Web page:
NewsBreaking newsCommunityHopes of Pope’s visit riseBy Bernie English – November 19, 2014 907 Shannondoc operating but only by appointment WhatsApp TAGSBishopfeaturedPope Francissynod Limerick Bishop launches Synod……> The Bishop of Limerick Brendan Leahy at the launch 2015 Synod with CiaraNoonan and Tommy Walsh of the Youth Ministry.AS SPECULATION of a Papal visit mounted in Limerick, the first gathering to prepare for the Diocesan Synod in 2016 heard that it can lead to re-founding of the diocese.Hopes are growing that Pope Francis might pay a visit to Limerick on his way to the USA next year after Papal Nuncio, Archbishop Charles Brown, on a visit to Moyross, replied “absolutely” when asked if the Pope could visit.Sign up for the weekly Limerick Post newsletter Sign Up The pope could stop off at Shannon on his way to the USA and Archbishop Brown fueled hopes further by speaking of the Pope’s love of Ireland after studying here in the 1970’s.Meanwhile some 350 delegates in Limerick who have stepped forward for selection for the Synod attended the first event in preparation for the landmark gathering.The Synod – the first in Ireland in 50 years and first in the diocese in 70 years – will be preceded by an 18 month period of reflection and will be officially launched at a special Mass on Sunday, December 7 in St. John’s Cathedral.The inaugural event heard from Fr Paul Philibert – a Dominican friar and expert in pastoral theology from the US who has written extensively on church, spirituality, and liturgy – that a synod is” essential if we are to take on board the type of change we now need”.“The synod will help us to name the unusable past and to aim for the necessary future” he said.The synod will help us to name the unusable past and to aim for the necessary future” he added.“In his pastoral letter of convocation, Bishop Brendan clearly indicated that the synod will have some mighty challenges ahead of it. He referred to the ecclesial trauma caused by the revelation of horrible deeds done to children. Those stories and those wounds will need to be named, and assurances of clear changes of policy will need to be credible and fully understood.“Moreover, the practice of the faith has declined, and the majority of our young adults have not settled down into the church as a spiritual home. In a broader sense, not just Roman Catholics, but the Irish people as a whole find it harder to see the link between faith and culture. There is, as Pope Francis keeps reminding us, a profound need for re-evangelization.”Fr Philibert said that there will have to be some ‘emptying out’ and the biggest aspect of this will be in recalibrating our understanding of what the church is and what our role within it must be.He said that exaggerated ideas of the priest’s role was not good for the ordained nor for the laity who, under such circumstances, could hardly imagine their Christian lives as apostolic.“During the last fifty years, a downturn in vocations, often flawed catechesis (or worse, no catechesis), the onslaught of pathological media, and generations attuned to vacuous overstimulation have created a populace addicted to excitation and starved for religious formation. Today, ironically, we have vast resources for communication unimaginable to our great-grandparents, on the one hand, and the effective loss of the deep practical meaning of the Christian life, on the other.“What on earth might be done about such a predicament? Hold a synod,” he continued.He said that we must let go of calculating Christian life in terms of Masses, rosaries, and novenas alone. “These were the lifeblood of Catholics in the hard times, and they are due all proper respect. But we must let go of thinking of the saving sacrifice of the Mass as something done for us but without us.”With regard to what the Synod will mean for delegates and the wider diocese, he said, “We can say that it will pose a series of questions that will shape not only the ministry of the diocese, but the life and witness of its people. Do you want to be clients of an ecclesiastical franchise? Do you want to be observers of sacred, sacramental rites performed for your inspiration and spiritual comfort? Do you want to continue to be part-time Christians who visit churches but live in a lusty world? Or, by contrast, do you want to be an active member of a mutually-ministering community that has the world and its culture in view?“The synod could be an invitation to enter a new age of hope, of discovery, a new age of joy and investment, leading to new challenges but also to deeper peace.”Other talks were given to delegates on the specially designed Synod logo and the Synod Web-site, while there were a number of workshops, including on ‘The Irish Catholic Catechism for Adults as a resource for creating encounters with Christ’, ‘Catholic Education and the Synod’, ‘The Synod and parish life: Exploring how the synod journey will connect with the life of parish and parishioners’, ‘Synodality and Vatican II’, ‘The Synod as a Pilgrimage in Faith’, and ‘Reading the Signs of the Times’.Reflecting on Saturday’s first gathering of Synod delegates, Bishop Brendan Leahy said, “This was the first coming together for the delegates and there was definitely a real sense of energy and enthusiasm about the role of the diocese going forward and how we can look at the obvious challenges we face not as hurdles but platforms for positive change.”Said Fr. Éamonn Fitzgibbon, Episcopal Vicar, as Director of the Synod Fr Eamon Fitzgibbon, “We have had a really engaging and energizing start for the Synod process. Fr. Philibert delivered a captivating address and there was much more food for thought in the various workshops. Ultimately, there is huge goodwill for the Diocese and an appetite for the positive change that we are going to effect. We are now all eagerly looking forward to the Synod launch on December 7th.”For full details on the synod, go to its website www.synod2016.com Previous articleTeachers have “no appetite” for strikeNext articleOne Sawdoctor, One Waterboy Bernie Englishhttp://www.limerickpost.ieBernie English has been working as a journalist in national and local media for more than thirty years. She worked as a staff journalist with the Irish Press and Evening Press before moving to Clare. She has worked as a freelance for all of the national newspaper titles and a staff journalist in Limerick, helping to launch the Limerick edition of The Evening Echo. Bernie was involved in the launch of The Clare People where she was responsible for business and industry news. Print Linkedin No vaccines in Limerick yet First Irish death from Coronavirus Walk in Covid testing available in Limerick from Saturday 10th April RELATED ARTICLESMORE FROM AUTHOR Proceedures and appointments cancelled again at UHL Facebook Email Surgeries and clinic cancellations extended Advertisement Twitter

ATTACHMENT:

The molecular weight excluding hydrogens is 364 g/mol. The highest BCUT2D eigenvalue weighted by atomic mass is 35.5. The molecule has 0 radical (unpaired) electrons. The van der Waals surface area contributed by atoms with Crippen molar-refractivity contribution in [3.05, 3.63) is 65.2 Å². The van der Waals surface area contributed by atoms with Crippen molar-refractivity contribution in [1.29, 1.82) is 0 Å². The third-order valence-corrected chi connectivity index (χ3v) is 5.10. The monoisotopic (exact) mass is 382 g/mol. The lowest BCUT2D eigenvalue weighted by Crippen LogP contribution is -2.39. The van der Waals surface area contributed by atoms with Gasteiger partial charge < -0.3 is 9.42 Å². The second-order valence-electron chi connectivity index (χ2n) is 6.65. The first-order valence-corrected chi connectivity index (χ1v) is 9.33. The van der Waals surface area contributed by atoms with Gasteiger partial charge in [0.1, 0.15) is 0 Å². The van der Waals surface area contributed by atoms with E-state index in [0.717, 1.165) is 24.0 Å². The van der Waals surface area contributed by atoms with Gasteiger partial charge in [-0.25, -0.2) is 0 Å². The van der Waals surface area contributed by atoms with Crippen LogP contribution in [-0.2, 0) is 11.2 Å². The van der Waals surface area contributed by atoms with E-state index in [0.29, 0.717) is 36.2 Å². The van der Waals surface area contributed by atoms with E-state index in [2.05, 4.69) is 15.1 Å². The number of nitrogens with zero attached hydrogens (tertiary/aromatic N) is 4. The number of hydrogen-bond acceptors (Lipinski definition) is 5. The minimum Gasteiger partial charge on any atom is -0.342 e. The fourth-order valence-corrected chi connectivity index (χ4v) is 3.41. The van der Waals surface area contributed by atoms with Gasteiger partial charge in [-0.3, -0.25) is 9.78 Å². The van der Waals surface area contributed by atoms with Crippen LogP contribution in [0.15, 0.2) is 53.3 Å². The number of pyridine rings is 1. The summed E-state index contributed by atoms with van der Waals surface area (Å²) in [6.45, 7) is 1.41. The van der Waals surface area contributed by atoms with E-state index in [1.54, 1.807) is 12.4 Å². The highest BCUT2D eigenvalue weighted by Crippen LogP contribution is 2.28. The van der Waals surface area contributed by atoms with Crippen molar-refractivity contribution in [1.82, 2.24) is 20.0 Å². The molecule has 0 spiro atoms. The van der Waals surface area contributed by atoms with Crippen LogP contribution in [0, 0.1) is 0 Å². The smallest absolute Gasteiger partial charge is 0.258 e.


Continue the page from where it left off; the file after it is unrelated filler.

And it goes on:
2SHARESShareShareSharePrintMailGooglePinterestDiggRedditStumbleuponDeliciousBufferTumblr,Alyssa Nolte Alyssa Nolte is Chief Development Officer for Discida (de-see-da), a national research science firm that serves a wide range of organizations, including credit unions. Discida data scientists developed the Brand … Web: www.discida.com Details It’s been well-documented that acquiring new members is far more costly than growing relationships with the ones you already have. It’s just one reason that building member loyalty is a priority for most credit unions, and one of the key metrics measured in a strong, healthy brand. Happy, loyal members can be a credit union’s greatest asset. Not just for their lifetime value, but for the new members they may recruit with word-of-mouth, positive online reviews and social shares. If you have a segment of active and engaged members, pat yourself on the back. What you’re doing for those folks is working well. But what about your not-so-engaged members? They’re quieter and easier to forget about. Before a member leaves, there’s rarely an announcement or singular tell-tale sign. Rather, there’s a subtle pattern of behaviors – and non-behaviors – that insinuates an impending departure. Because there are many potential behaviors and variables relative to member attrition, it can be difficult to identify members in danger. Unless you have the right data science tools, that is. Artificial intelligence solutions, such as neural networks, are providing credit union leaders with new windows of insight into members with the greatest likelihood of disengaging from their products and services. Rather than accept attrition as an inevitable part of business, credit unions are now working to become proactive and sharply-focused in their retention efforts. Here’s an example…. Let’s say a credit union was losing market share. Throwing up their hands in despair isn’t an option for leadership. Neither is be impulsively rolling out marketing offers. Wouldn’t it be great to respond with laser-focused efforts right where they’ll have the most impact? With the assistance of a tool like an AI neural network, a credit union can deeply analyze member data to get those answers. The network’s ability to synthesize large amounts of multi-dimensional data can reveal the behavioral patterns and factors that precede a member leaving. That, in turn, allows a credit union to segment its member base and deploy hyper-personalized promotions that get the right offer to the right member at the right time. AI and data science enable credit unions to become both proactive and effective, reaching waning members with re-engagement campaigns before they’re gone for good. Credit unions don’t need a crystal ball to know which members will leave. In fact, they have the answers right now. They’re just buried deep within their data, waiting for the right tools to uncover them.
Last month, 146-year-old Nakago closed the doors of its last remaining store in Fukushima city, also in the north, while Izutsuya Co Ltd, a chain in the southern city of Kita Kyushu, shuttered one of its two main stores.“Everyone agrees it’s very disappointing, but the truth is that people haven’t been shopping at these stores lately,” said Shuhei Yamashita, a retail consultant who hopes to buy the Onuma department store from creditors and turn it around.This year, with consumers wary of shopping and tourism decimated amid the pandemic, sales have plunged. Industry sales dropped by a fifth in July from a year earlier and policymakers fear more store closures and bankruptcies are inevitable.Even before this year’s woes, Japanese department stores have struggled to stay relevant, selling items such as US$10,000 kimonos and posh tableware to maintain their cachet even as consumer tastes have turned towards more informal items. At the same time, consumers have taken much of their shopping online. After more than three centuries in business, the Onuma department store in northern Japanese city of Yamagata began bankruptcy proceedings this year – one of many distinguished department stores across the country in dire straits.Known for fancy food halls, luxury items, impeccable service and, in their heyday, rooftop attractions to entertain families, Japan’s department stores have been in a long slow decline as shopping habits change.Now the coronavirus pandemic, just as it has forced US retailers such as Lord & Taylor and Neiman Marcus into bankruptcy, is hammering nails into coffins for some – particularly those in regional areas. Both industry-wide sales and store numbers have tumbled 30 percent since 1999. Some of the country’s 203 department stores have also drastically shrunk floor space by bringing in other tenants.Big national chains and stores in major cities haven’t been immune. Isetan Mitsukoshi Holdings Ltd, for example, has closed several stores over the past decade and said in March it would close a Mitsukoshi store in downtown Tokyo next year.However, it is the prospects for regional stores and the implications for their local economies – already wracked by decades of deflation, anaemic growth and an exodus of young people searching for better jobs – which are causing the most concern.Policymakers fret store failures may sow seeds of crisis, exacerbating pain felt throughout a local economy to the point that beleaguered regional lenders will not be able to cope with increases in non-performing loans.“Closures will weigh on property prices, jobs and many other aspects of an already weakening regional economy,” said a government official with expertise in regional finance, speaking on condition of anonymity.Japan’s Chief Cabinet Secretary Yoshihide Suga, the frontrunner to become the country’s new prime minister this month, has made revitalising regional economies a key policy priority.But whether any of the government’s pledge of $2.2 trillion in stimulus for pandemic-hit companies finds its way to department stores remains an open question with some government officials and politicians privately saying that the money needs to be funnelled towards more viable industries.Everything has changedIn Yamagata, the future of the Onuma department store remains unclear. Although Yamashita’s company is keen to keep the store going, creditors could opt to sell to a higher-paying bidder.Some locals seem resigned to Onuma’s failure, saying it had failed to keep up with changing lifestyles including the rise of online retailers and faster transport links to bigger cities.“Infrastructure, transportation, lifestyles, information, culture, values – everything has changed,” Takashi Inoue, president of a metal processing company in Yamagata, wrote in a blog as he lamented Onuma’s bankruptcy.For now, Yamashita’s company is helping to keep the store open through the end of September, although the food hall is closed and shoppers are limited to browsing for deals among household items and clothes he has gathered from various warehouses.Still, Yamashita isn’t giving up hope that creditors will be convinced by his plans to revamp the store.“It’s a place people once loved,” he said. “It will be a shame if it becomes just another high-rise development.”Topics :